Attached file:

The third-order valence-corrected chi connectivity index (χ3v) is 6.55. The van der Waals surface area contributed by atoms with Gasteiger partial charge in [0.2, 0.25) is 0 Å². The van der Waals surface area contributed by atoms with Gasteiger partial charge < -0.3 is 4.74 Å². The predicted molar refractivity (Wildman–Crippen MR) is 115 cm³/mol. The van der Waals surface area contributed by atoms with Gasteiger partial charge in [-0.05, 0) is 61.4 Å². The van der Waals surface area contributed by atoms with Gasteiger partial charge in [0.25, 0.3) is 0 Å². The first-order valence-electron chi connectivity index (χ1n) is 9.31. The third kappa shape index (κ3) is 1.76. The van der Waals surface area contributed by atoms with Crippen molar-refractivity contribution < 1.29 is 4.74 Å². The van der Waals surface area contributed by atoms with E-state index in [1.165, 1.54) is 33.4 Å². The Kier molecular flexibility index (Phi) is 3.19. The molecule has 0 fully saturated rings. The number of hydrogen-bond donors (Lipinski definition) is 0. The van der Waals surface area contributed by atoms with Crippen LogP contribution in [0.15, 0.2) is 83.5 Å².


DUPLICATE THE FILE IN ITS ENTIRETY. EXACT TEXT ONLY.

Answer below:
The third-order valence-corrected chi connectivity index (χ3v) is 6.55. The van der Waals surface area contributed by atoms with Gasteiger partial charge in [0.2, 0.25) is 0 Å². The van der Waals surface area contributed by atoms with Gasteiger partial charge < -0.3 is 4.74 Å². The predicted molar refractivity (Wildman–Crippen MR) is 115 cm³/mol. The van der Waals surface area contributed by atoms with Gasteiger partial charge in [-0.05, 0) is 61.4 Å². The van der Waals surface area contributed by atoms with Gasteiger partial charge in [0.25, 0.3) is 0 Å². The first-order valence-electron chi connectivity index (χ1n) is 9.31. The third kappa shape index (κ3) is 1.76. The van der Waals surface area contributed by atoms with Crippen molar-refractivity contribution < 1.29 is 4.74 Å². The van der Waals surface area contributed by atoms with E-state index in [1.165, 1.54) is 33.4 Å². The Kier molecular flexibility index (Phi) is 3.19. The molecule has 0 fully saturated rings. The number of hydrogen-bond donors (Lipinski definition) is 0. The van der Waals surface area contributed by atoms with Crippen LogP contribution in [0.15, 0.2) is 83.5 Å².